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Cornell University releases Waneta and Lamoka: two new potato varieties for chips

February 23, 2011
Breeders at Cornell University are helping to feed the US appetite for the crispy snacks -- and New York's $62 million potato industry -- by releasing two new potato varieties.

Waneta and Lamoka -- named after a pair of twin lakes in the Finger Lakes region of upstate New York -- are especially appealing to potato chip manufacturers because they fare well in storage and produce a nice color when cut. This is important because chipping potatoes are harvested in fall, but may not be chipped until the following spring, said Walter De Jong, associate professor of plant breeding and genetics.

Lamoka also has a high level of starch, a trait that is desirable for chipping because it soaks up less oil when fried. Waneta has less starch, but is also less likely to bruise, a characteristic that may appeal to farmers in New York, where fields are stony.

Both varieties are resistant to the golden nematode, a pathogen present in some New York soil that attacks potato roots, and common scab, another soil-borne pathogen present nationwide that can cause pits in potatoes. This gives them a distinct advantage over Snowden potatoes, the chipping industry standard, which are susceptible to both diseases.

"New York growers will have a higher quality product to sell,"De Jong said.

First crossed in 1998, the varieties have undergone 13 years of testing, propagation and evaluation. They have been grown on several farms in trials across the country, and reaction among both growers and manufacturers has been positive, De Jong said.

Around 40 acres of seed were produced in 2010;that means that 400 acres of the new potatoes can be planted in 2011, and demand is already outstripping supply, he said. Each acre yields about 30,000 pounds of potatoes.

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Waneta and Lamoka are the seventh and eighth varieties to be released in the past decade by the Cornell potato-breeding program, which develops both chipping and tabletop varieties. Other recent releases include Red Maria, Adirondack Red and Adirondack Blue, which have proven popular with consumers due to their novel red and purple pigmented flesh. De Jong also breeds for size, shape, texture, and disease-and pest-resistance.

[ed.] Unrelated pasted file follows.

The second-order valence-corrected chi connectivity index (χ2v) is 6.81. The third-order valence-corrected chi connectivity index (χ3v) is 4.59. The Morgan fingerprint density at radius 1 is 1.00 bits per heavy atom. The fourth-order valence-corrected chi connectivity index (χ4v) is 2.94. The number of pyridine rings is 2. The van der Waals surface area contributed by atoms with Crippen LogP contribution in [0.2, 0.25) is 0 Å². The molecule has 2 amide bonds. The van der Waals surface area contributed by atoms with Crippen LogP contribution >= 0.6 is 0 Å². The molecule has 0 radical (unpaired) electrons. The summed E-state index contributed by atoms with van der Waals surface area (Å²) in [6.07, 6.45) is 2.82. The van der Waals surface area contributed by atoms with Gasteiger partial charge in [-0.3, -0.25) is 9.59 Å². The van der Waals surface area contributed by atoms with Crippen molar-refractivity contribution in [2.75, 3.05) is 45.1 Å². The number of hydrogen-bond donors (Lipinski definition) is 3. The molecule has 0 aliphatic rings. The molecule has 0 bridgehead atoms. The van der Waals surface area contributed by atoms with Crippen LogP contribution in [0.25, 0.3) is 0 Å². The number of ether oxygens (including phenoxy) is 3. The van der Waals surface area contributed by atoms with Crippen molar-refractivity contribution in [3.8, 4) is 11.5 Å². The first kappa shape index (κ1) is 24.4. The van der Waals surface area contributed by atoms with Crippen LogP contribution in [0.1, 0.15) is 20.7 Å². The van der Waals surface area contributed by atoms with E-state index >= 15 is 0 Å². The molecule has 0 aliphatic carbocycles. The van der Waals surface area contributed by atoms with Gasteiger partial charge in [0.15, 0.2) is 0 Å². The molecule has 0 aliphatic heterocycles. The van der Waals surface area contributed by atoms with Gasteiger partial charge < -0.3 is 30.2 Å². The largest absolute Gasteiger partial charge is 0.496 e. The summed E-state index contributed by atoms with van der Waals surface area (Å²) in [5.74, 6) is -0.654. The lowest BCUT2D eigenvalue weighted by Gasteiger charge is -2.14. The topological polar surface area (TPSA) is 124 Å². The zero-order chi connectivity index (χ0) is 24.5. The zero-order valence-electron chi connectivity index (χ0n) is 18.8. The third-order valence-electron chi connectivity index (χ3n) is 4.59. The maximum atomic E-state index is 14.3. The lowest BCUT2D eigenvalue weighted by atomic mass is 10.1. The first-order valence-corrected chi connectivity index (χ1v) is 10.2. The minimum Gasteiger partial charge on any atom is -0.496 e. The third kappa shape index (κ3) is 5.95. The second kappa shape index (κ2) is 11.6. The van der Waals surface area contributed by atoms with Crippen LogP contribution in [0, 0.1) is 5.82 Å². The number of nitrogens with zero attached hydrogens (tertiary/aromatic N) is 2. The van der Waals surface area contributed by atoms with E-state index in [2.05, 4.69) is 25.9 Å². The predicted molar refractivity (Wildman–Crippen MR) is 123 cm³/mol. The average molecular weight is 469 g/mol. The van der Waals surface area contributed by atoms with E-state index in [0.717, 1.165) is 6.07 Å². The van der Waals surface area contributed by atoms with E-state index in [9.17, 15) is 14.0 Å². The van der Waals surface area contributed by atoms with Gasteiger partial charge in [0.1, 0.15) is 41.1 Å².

In the United States, 28 percent of the domestic potato crop is sold fresh;13 percent become potato chips and 35 percent become frozen fries. The average American eats 126 pounds of potatoes each year, according to the U.S. Department of Agriculture.

Almost half of the 20,500 acres of potatoes grown in New York by 150 commercial farmers are made into potato chips, and many are processed in Pennsylvania plants, such as Utz and Herr's, De Jong said.
Companies in this Article
Cornell University is a private University located in New York State. The University has several research programs related to potatoes, in particular regarding potato diseases and variety development.
Herr Foods (Herr's) is a family run Snack Food business with distribution throughout most of the eastern United States 
Utz Snacks is the largest independent privately held snack brand in the US. Weekly, Utz produces over 1 million pound of potato chips and nine hunderd thousand pounds of pretzels in 4 manufacturing facilities.